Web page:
In addition to his wife, of Middle River, Md., survivors include three children, Rebecca Slavin of Parkville, Md., and Jacob and Benjamin Slavin, both of Towson, Md.; his mother, of Chevy Chase; a sister; three brothers; and three grandchildren.

“Bob was a force of nature,” said Chester E. Finn Jr., president emeritus of the Thomas B. Fordham Institute, a conservative education policy think tank. In an email, he noted that while Dr. Slavin promoted his own reading program, he also launched a website to help educators identify other programs that met evidence-based standards under federal law.

“He was feisty, too,” Finn added, “and willing to engage in combat.” When SFA was not widely selected by schools as part of President George W. Bush’s $1 billion reading initiative, Dr. Slavin charged that the organization was the victim of bias and financial conflict of interest among government officials. His complaint set off an investigation within the Education Department, which found no evidence that officials had acted against SFA, according to a Fordham Institute report.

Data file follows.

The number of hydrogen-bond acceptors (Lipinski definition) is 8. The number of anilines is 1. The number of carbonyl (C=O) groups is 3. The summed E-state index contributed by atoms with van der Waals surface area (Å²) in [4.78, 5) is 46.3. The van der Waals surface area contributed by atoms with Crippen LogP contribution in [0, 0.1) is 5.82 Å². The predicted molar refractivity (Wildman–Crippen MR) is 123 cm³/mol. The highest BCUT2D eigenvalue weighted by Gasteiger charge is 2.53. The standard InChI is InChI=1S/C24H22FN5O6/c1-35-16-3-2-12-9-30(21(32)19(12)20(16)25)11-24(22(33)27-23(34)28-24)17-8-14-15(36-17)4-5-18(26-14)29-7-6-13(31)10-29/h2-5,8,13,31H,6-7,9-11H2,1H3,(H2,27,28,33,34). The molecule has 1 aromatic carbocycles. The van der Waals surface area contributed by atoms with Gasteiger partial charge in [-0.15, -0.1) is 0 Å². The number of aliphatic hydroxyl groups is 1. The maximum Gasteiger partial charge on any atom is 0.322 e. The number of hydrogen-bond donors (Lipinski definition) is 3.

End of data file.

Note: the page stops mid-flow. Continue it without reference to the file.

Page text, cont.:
As part of his research on reading, Dr. Slavin investigated whether some children were struggling in school simply because they couldn’t see. Beginning in 2014, he helped organize a vision study in Baltimore, which led to a citywide program in which 60,000 children had their vision screened by a technician or school nurse. About 11,000 students then had formal eye exams, with 8,000 receiving free glasses, according to Megan Collins, a Johns Hopkins ophthalmology professor who worked with him on the project.

“Bob was always thinking about how do you promote this cross talk, this engagement, between health and education,” she said in a phone interview. “It seems like it shouldn’t be unusual, but it is.”

Read more:

Success for All, or for some? Educators disagree on a popular program’s effectiveness.

A literacy program has the nation’s best record for improving elementary schools. So why do teachers resist?

Why learning isn’t the most important thing kids lost during the pandemic